PV Artists League joins First Fridayby Sadie Jo Smokey, The Arizona Republic Northeast Valley Section, Dec. 2, 2008
For the members of the Paradise Valley Artists League, art is a way of life. Older than many other first-time artists exhibiting at First Friday hot spots, 20 members of the group will show their work this month in downtown Phoenix. They'll be at reception as part of the First Friday festivities.
The group, which meets monthly at the Paradise Valley Community Center in northeast Phoenix, is a talented bunch, said league president Elena Thornton. Thornton said she suggested the show to the gallery when she realized some members, such as 96-year-old Miriam Wechsler, wouldn't have an opportunity to show their work on their own. Members were delighted to contribute a painting or photograph to a collective exhibit to promote their work, and the league. [Elena Thorton, born in Moldova, also teaches Russian at PVCC where she is hosting the holiday show: Russian's Music: The Continuum, Dec. 15 at 6:30 pm.]
"I wanted to feature as many artists as I could," said Thornton. "I'm just so proud of them."
Last month, the group had a successful art show at the Mesquite Library with nearly 80 pieces of fine art and photography. While the show at the Arizona State University Downtown Center Mercado Galleria is smaller, patrons should still expect dazzling work.
"It's been my life, up and down," said Wechsler. "Mostly good, some bad. I got in trouble in high school for drawing in my notepad instead of writing notes. But people seem to like what I paint."
Artist draws energy from doing arwork
Small cardboard boxes hold dozens of worn, used stumps of pastel and chalk sticks. Drawings, frames and easels line the walls.
In her tiny studio apartment at an assisted living center near Union Hills Road and 40th Street, Miriam Wechsler shares her bed with sketch pads and ink pens. At 96, Wechsler is still a prolific artist. And, for the first time in her life, the member of the Paradise Valley Artists League will participate in a First Friday show.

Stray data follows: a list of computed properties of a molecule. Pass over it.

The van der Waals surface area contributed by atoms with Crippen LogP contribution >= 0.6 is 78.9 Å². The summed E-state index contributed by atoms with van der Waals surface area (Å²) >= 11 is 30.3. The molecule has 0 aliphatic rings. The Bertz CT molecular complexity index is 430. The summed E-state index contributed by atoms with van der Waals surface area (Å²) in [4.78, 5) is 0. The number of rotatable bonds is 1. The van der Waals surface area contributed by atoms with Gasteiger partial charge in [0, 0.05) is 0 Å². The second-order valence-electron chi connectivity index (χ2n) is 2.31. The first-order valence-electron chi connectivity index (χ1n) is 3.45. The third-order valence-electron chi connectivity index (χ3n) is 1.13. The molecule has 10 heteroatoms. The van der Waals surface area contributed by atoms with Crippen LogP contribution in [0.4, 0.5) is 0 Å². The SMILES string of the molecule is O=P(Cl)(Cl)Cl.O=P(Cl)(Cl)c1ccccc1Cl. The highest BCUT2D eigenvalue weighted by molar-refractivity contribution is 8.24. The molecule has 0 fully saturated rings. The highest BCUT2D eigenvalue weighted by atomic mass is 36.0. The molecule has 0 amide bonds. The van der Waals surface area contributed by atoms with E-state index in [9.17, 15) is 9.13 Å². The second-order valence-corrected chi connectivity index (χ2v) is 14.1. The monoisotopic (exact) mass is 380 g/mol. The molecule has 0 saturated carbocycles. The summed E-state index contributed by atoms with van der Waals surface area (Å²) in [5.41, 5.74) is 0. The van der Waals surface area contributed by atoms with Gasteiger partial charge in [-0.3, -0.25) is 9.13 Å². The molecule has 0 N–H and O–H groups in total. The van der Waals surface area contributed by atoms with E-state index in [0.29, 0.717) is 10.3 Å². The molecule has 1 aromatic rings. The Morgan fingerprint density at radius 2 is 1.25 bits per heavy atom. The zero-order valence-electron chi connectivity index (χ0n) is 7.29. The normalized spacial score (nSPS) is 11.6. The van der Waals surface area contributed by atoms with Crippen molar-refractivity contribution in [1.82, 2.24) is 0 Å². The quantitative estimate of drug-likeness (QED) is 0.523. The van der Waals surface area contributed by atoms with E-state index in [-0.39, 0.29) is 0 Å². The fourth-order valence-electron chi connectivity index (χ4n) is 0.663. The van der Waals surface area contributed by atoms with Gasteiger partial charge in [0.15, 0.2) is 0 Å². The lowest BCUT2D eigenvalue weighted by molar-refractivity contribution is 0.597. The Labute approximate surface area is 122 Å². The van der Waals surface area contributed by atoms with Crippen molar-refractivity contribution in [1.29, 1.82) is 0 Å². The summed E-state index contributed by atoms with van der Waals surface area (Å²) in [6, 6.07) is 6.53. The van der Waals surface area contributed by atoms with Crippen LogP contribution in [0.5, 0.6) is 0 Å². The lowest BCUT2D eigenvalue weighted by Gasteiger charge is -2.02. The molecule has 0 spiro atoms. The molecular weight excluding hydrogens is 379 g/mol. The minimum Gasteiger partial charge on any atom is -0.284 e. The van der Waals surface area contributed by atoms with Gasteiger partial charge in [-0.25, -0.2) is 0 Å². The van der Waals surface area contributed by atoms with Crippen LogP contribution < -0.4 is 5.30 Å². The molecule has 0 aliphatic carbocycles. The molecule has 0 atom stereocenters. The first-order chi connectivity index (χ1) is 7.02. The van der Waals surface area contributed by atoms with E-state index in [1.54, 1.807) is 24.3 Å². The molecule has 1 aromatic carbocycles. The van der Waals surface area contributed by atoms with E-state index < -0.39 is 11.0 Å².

"It's my way of life," said Wechsler, her petite body curved by age. "I can't live without drawing. It's more nourishing than food. Some days I do art before I eat breakfast."
Wechsler, who has minor age-related complaints about her eyesight, hearing and memory, recently began working with ink. In her teens, she studied art for three years in New York.
"I just drew my heart out," Wechsler said. She married, had a daughter, and later in life, resumed her art. "They probably think I'm a curiosity," Wechsler said. "Most people my age just sit and watch television. But I have to use what energy I have left to paint. I hope to keep going as long as I can."
Muralist's dream is jumbo size
A muralist by trade, Nancy Troupe likes to paint large. Her favorite subject is the African elephant.
"They have huge ears," said Troupe, 55, of north-central Phoenix. "They have different heads. I can paint them from pictures or make them up."
An artist in residence at a charter arts academy in Tolleson, Troupe gives fine-arts instruction to elementary and junior high students. She said she became an artist as soon as she could hold a crayon.
"My art started before I knew how to write my name," Troupe said. "The first part of my career was in oils. I love to do pen and ink, watercolor, I've done bronze sculpture."
Troupe joined the Paradise Valley Artists League four years ago.
"It's small enough to know all the members and large enough to learn from all the members, new and old," Troupe said.
Troupe's medium is acrylic wall paint. She said a dream is to do life-size murals of elephants for a zoo.
Recording her travels
Fine-art photographer Erika Schafer traveled the world with her husband, recording their travels with a Minolta camera before settling down in Phoenix in 1991.
In the bedrooms of their Moon Valley home, she points out different locales, Africa, San Antonio, Bavarian Alps, the Netherlands, Falkland Islands, Alaska, Santa Fe and Egypt.
The only photographer in the Paradise Valley Artists League, Schafer, 72, still shoots standard film, not digital, and sells just one original print of her work.
"Most members are painters, sculptors, wood carvers," Schafer said. "I started photographing when I was 16. It was just a hobby."
Schafer began joining art leagues and societies about 10 years ago. She began exhibiting her work. Another wall in a bedroom displays ribbons for her photography.
A past president of PVAL, Schafer said the group started with a handful of members and now boasts more than 40.
"Originally it was mainly seniors since we meet during the day when younger people are working. But now we have members in their 40s and 50s," she said.
Back to Russian Arizona NEWS